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Say an HTML file is purposely arranged to display a simple vertical layout so that I see a vertical arrangement of elements when the browser renders it. So there are no elements right or left one to another.
Now, for layout purposes, there are various other elements like < div> (for example) that are not displayed because they just are useful for CSS or the structure. That is, just elements like < p>, < img> and other text nodes have something displayed (spacing and color areas are not important).
I would like to ask here if it is possible (using javascript on the DOM) to have an array populated wiht just the elements that display something when rendered.
For example, say I have

< div class="div1class">  
< div class="div2class">  
< p>
some text here  
< img src="img.jpg"/>  
some text here too
< /p>  
< /div>  
< div class="div3class"> <img src="img2.jpg"/> < /div>  
< /div>   

The array would be in this case:

0 text node  
1 img  
2 text node  
3 img  

How to do that?

share|improve this question
    
So you want an array of text nodes and images? You have to traverse the DOM looking for those elements (check each node's nodeType).? –  bfavaretto Oct 23 '12 at 15:27
    
@bfavaretto I also want < h> elements for example. –  P5music Oct 23 '12 at 15:31
    
dont underestimate power of divs etc. they can also have background images ;) –  Mauno V. Oct 23 '12 at 15:33
    
@Mauno V. Let's ignore those cases. –  P5music Oct 23 '12 at 15:41

1 Answer 1

up vote 1 down vote accepted

Edited my answer according to the first comment below this post.

Javascript

    var nodeTypes = [];

    function getContent(elm) {
        if (elm.nodeType != 1 && elm.nodeType != 3) return;
        // skip if it's not an element or text node
        if (elm.nodeType == 1) { // element
            var comp = window.getComputedStyle(elm,null);
            var disp = comp.getPropertyValue('display') != 'none';
            var hidden = comp.getPropertyValue('visibility') == 'hidden';
            if (!disp || hidden) return;
            // skip if it's hidden
            if (elm.childNodes.length) {
                for (var i = 0; i < elm.childNodes.length; i++)
                    getContent(elm.childNodes[i]);
                return;
            }
        }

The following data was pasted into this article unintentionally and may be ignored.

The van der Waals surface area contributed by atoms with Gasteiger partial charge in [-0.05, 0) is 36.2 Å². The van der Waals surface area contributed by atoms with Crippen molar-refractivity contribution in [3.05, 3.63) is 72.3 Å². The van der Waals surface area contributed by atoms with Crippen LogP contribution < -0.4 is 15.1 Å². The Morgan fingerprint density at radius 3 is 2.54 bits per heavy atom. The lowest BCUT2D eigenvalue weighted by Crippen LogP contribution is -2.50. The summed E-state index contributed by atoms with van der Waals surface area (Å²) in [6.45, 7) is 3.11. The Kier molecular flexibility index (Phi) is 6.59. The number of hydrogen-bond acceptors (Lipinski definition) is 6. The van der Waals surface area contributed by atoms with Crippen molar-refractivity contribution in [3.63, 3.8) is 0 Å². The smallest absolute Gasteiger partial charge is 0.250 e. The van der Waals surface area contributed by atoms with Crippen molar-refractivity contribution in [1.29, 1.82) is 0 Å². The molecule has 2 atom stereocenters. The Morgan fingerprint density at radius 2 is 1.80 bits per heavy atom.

if (/^\s+$/.test(elm.nodeValue)) return;
        // skip if it's empty
        nodeTypes.push((elm.nodeType == 3 ? 'text node' : elm.nodeName).toLowerCase());
    }

</script>

CSS

<style type="text/css">
    a span {display:none;}
</style>

HTML

<body>
    <div class="div1class">
        <div class="div2class">
            <p>
                some text here
                <img src="img.jpg" />
                some text here too
            </p>
        </div>
        <div>
            <a href="#">Anchor example<span>hidden element</span></a>
        </div>
        <!-- some comment -->
        <div class="div3class"><img src="img2.jpg" /></div>
    </div>
    <script type="text/javascript">
        nodeTypes = [];
        getContent(document.getElementsByClassName('div1class')[0]);
        console.log(nodeTypes);
    </script>
</body>

Output

["text node", "img", "text node", "text node", "img"]

You will need to take many possibilities into consideration, such as an element that might look empty in code but actually has a background image. Using jQuery this would be much more reliable.

share|improve this answer
    
I put the classes just to make clear that the divs have some role in layout through CSS rules. I am interested in elements that displays something on the screen like text or image. Instead, I want that useful elements but invisible get ignored and do not go in the array. –  P5music Oct 23 '12 at 16:34
    
@P5music edited my answer. I don't think you should rely on pure JS but use a more efficient approach such as using jQuery. –  inhan Oct 24 '12 at 17:30

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